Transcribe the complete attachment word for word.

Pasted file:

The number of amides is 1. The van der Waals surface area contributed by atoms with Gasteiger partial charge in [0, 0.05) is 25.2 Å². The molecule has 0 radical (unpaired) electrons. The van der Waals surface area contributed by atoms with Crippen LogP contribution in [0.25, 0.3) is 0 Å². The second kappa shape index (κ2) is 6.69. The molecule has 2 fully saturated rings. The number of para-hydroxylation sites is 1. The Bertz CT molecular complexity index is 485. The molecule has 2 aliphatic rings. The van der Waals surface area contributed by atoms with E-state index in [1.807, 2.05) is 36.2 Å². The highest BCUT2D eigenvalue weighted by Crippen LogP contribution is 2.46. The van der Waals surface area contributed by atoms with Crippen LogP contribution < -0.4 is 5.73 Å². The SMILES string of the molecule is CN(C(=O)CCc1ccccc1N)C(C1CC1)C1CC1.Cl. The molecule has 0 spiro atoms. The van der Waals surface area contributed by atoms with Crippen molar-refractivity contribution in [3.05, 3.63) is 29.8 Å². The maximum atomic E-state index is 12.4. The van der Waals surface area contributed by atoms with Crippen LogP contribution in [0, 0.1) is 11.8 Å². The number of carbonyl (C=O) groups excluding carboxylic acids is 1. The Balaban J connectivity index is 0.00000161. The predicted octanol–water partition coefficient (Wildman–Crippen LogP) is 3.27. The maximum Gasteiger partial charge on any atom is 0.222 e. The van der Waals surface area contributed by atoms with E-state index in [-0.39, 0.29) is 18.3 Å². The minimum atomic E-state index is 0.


The number of amides is 1. The van der Waals surface area contributed by atoms with Gasteiger partial charge in [0, 0.05) is 25.2 Å². The molecule has 0 radical (unpaired) electrons. The van der Waals surface area contributed by atoms with Crippen LogP contribution in [0.25, 0.3) is 0 Å². The second kappa shape index (κ2) is 6.69. The molecule has 2 fully saturated rings. The number of para-hydroxylation sites is 1. The Bertz CT molecular complexity index is 485. The molecule has 2 aliphatic rings. The van der Waals surface area contributed by atoms with E-state index in [1.807, 2.05) is 36.2 Å². The highest BCUT2D eigenvalue weighted by Crippen LogP contribution is 2.46. The van der Waals surface area contributed by atoms with Crippen LogP contribution < -0.4 is 5.73 Å². The SMILES string of the molecule is CN(C(=O)CCc1ccccc1N)C(C1CC1)C1CC1.Cl. The molecule has 0 spiro atoms. The van der Waals surface area contributed by atoms with Crippen molar-refractivity contribution in [3.05, 3.63) is 29.8 Å². The maximum atomic E-state index is 12.4. The van der Waals surface area contributed by atoms with Crippen LogP contribution in [0, 0.1) is 11.8 Å². The number of carbonyl (C=O) groups excluding carboxylic acids is 1. The Balaban J connectivity index is 0.00000161. The predicted octanol–water partition coefficient (Wildman–Crippen LogP) is 3.27. The maximum Gasteiger partial charge on any atom is 0.222 e. The van der Waals surface area contributed by atoms with E-state index in [-0.39, 0.29) is 18.3 Å². The minimum atomic E-state index is 0.